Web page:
How does looking at history from the perspective of those who were written out of it change the way we understand the past? That’s one of the questions Safoi Babana-Hampton set out to answer about French colonial history and the American Vietnam War in Southeast Asia when she received a collaborative research grant from the Humanities Without Walls consortium, funded by a grant from the Andrew W. Mellon Foundation, to create Hmong Memory at the Crossroads. Produced, co-written, and co-directed by Safoi Babana-Hampton, Hmong Memory at the Crossroads is a documentary film that examines the experiences of Hmong refugees in the U.S. Midwest and France. The Hmong people are an ethnic minority from Southeast Asia and China, thousands of whom were recruited by the French and U.S. governments to fight as their allies in the Indochina and Vietnam Wars; hundreds of thousands of the Hmong fled their homelands after the war to seek asylum as refugees. The film follows Liachoua Lee, a Hmong-American from Rochester Hills, Michigan, as he revisits his past as a former refugee and son of Hmong veterans of the French Indochina War (1946–1954), and of the American Secret War in Laos (1961–1975).
Professor Babana-Hampton first became interested in the stories of Hmong refugees while conducting a research project on North African auxiliary troops who served in the French colonial army during World War II and the French Indochina War, a conflict that marked the end of French colonial rule in Southeast Asia. During this time, France recruited indigenous people from North Africa, West Africa, and Southeast Asia to fight with them against nationalist movements working to overthrow French colonial rule. The Hmong were among the many cultural minorities and indigenous tribal populations who were recruited and trained by the French to fight alongside them against communist anticolonial movements in Vietnam. Despite fighting alongside the French and the U.S., the Hmong and their stories have largely been forgotten for the past 60 years by both countries. Part of Safoi’s motivation for creating the film was to document their experiences and to highlight the intertwined nature of Hmong, French and American histories.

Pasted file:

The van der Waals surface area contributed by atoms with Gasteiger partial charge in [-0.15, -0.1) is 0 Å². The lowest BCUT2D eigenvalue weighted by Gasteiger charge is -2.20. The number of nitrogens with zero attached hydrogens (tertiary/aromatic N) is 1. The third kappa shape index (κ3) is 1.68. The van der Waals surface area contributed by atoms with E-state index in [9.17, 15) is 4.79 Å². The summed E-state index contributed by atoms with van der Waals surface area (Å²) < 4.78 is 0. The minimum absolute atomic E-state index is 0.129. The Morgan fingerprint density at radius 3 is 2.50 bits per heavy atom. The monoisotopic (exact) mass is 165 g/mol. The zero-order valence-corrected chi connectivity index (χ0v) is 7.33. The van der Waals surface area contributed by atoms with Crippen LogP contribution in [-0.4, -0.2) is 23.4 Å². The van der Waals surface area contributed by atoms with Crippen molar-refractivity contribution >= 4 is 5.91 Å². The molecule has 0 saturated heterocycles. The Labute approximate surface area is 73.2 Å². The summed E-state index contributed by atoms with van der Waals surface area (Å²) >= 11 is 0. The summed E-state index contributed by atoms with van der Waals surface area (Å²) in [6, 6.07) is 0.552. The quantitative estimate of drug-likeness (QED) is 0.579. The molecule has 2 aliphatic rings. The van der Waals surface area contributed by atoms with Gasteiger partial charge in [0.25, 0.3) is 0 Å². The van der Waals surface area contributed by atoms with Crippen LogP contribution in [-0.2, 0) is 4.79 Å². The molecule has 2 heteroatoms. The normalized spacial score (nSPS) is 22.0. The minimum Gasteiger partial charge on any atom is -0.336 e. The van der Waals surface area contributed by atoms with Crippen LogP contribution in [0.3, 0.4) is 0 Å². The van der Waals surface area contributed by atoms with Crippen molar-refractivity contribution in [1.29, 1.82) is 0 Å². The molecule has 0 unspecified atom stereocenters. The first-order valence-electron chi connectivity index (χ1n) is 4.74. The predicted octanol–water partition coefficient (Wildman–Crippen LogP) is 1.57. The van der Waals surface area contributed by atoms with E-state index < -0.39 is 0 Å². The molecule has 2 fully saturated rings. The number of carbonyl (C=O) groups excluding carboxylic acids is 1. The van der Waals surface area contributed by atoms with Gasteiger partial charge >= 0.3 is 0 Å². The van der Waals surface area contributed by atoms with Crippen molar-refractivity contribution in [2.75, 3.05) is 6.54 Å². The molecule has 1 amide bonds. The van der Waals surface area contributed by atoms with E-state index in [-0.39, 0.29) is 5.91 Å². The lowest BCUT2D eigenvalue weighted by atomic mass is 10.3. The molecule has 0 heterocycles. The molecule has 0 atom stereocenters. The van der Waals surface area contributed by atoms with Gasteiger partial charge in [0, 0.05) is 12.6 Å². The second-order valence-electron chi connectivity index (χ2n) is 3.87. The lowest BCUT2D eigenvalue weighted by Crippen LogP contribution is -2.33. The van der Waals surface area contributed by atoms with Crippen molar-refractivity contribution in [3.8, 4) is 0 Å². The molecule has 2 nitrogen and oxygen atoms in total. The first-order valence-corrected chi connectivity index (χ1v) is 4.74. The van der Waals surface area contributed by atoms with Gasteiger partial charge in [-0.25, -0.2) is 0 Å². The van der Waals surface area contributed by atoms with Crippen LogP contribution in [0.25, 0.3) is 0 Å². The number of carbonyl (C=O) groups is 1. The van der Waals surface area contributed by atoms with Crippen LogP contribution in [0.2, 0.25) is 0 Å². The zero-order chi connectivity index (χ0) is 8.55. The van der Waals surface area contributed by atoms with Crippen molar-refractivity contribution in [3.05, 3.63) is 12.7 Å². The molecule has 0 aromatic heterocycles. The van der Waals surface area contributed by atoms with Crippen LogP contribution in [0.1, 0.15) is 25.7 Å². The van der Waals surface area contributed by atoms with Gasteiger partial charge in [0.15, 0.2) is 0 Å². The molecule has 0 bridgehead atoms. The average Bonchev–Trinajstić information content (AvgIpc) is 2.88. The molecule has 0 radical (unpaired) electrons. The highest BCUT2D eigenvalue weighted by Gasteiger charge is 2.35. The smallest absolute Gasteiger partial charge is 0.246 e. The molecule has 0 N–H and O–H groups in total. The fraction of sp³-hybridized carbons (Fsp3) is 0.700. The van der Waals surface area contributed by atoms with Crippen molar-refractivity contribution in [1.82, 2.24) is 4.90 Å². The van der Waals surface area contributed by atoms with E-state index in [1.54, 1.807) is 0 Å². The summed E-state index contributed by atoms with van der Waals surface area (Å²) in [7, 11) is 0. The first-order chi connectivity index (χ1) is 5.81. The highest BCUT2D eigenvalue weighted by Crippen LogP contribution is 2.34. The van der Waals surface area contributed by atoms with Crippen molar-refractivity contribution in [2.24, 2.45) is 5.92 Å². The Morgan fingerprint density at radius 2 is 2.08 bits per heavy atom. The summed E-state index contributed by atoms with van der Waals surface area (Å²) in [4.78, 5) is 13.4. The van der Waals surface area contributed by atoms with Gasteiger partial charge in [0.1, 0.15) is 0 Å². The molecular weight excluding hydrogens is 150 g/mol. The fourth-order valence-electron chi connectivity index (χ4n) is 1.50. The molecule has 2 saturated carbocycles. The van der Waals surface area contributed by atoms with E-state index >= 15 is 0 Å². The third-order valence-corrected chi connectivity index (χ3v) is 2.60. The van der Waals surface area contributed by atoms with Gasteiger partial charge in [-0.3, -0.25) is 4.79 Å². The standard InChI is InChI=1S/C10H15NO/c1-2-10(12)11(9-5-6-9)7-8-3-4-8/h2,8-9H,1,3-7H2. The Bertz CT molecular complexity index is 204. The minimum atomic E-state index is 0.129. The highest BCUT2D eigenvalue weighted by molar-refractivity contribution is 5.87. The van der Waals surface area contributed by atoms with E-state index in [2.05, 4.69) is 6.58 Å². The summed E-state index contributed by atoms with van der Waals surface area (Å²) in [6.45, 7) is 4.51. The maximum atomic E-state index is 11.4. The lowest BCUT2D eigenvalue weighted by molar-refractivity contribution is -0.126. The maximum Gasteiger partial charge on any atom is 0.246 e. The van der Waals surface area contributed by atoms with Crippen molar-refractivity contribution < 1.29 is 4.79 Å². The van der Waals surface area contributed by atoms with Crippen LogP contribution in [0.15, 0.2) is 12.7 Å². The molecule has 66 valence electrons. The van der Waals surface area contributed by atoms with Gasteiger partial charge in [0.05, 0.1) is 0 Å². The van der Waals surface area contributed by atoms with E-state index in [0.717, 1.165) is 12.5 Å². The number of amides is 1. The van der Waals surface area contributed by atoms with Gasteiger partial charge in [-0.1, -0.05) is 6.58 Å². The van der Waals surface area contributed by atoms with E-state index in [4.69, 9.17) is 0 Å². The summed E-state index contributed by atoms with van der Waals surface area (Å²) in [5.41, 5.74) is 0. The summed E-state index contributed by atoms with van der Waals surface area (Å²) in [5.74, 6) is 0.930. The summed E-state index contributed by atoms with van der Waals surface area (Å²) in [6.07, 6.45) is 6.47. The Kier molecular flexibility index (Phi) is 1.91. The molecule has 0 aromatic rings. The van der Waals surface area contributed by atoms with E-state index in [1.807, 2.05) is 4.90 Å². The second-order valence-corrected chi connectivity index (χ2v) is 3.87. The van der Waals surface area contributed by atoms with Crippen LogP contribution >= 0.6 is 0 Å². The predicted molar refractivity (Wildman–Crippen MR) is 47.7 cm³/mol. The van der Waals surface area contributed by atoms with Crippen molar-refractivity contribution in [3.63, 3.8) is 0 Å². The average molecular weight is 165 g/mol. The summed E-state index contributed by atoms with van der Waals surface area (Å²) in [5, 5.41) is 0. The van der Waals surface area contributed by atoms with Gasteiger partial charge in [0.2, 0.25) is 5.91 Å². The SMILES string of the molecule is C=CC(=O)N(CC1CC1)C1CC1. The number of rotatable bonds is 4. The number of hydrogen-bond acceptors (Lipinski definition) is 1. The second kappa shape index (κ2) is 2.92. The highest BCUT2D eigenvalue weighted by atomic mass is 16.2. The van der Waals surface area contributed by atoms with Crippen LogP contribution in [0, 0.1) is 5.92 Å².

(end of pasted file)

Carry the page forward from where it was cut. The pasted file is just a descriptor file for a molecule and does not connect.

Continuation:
“These groups feel their collective history of suffering and personal stories of strife, displacement, and exile have been erased and that they’ve been written out of ‘official’ French and American histories,” Safoi explained, “My past research often attended to representations of otherness and difference in the dominant narratives of history and cultural productions in the French-speaking world and how people engage with or resist these narratives and I wanted to give special attention to the narratives of historically oppressed groups.
Safoi is a literary and film scholar in French and francophone studies, and feels that studying the experiences of these soldiers helps us understand French colonial wars in a more complex way beyond the binary of winners and losers, and that it is important to look at the cost of these wars on populations that were caught up in complex historical power dynamics.
“I hoped to expand my students’ understanding of the diverse histories and cultures of the French speaking world,” Safoi states, “I wanted to help my students understand that these countries have very diverse cultures, histories, and politics, while they simultaneously share the experience of French colonialism and its legacies.”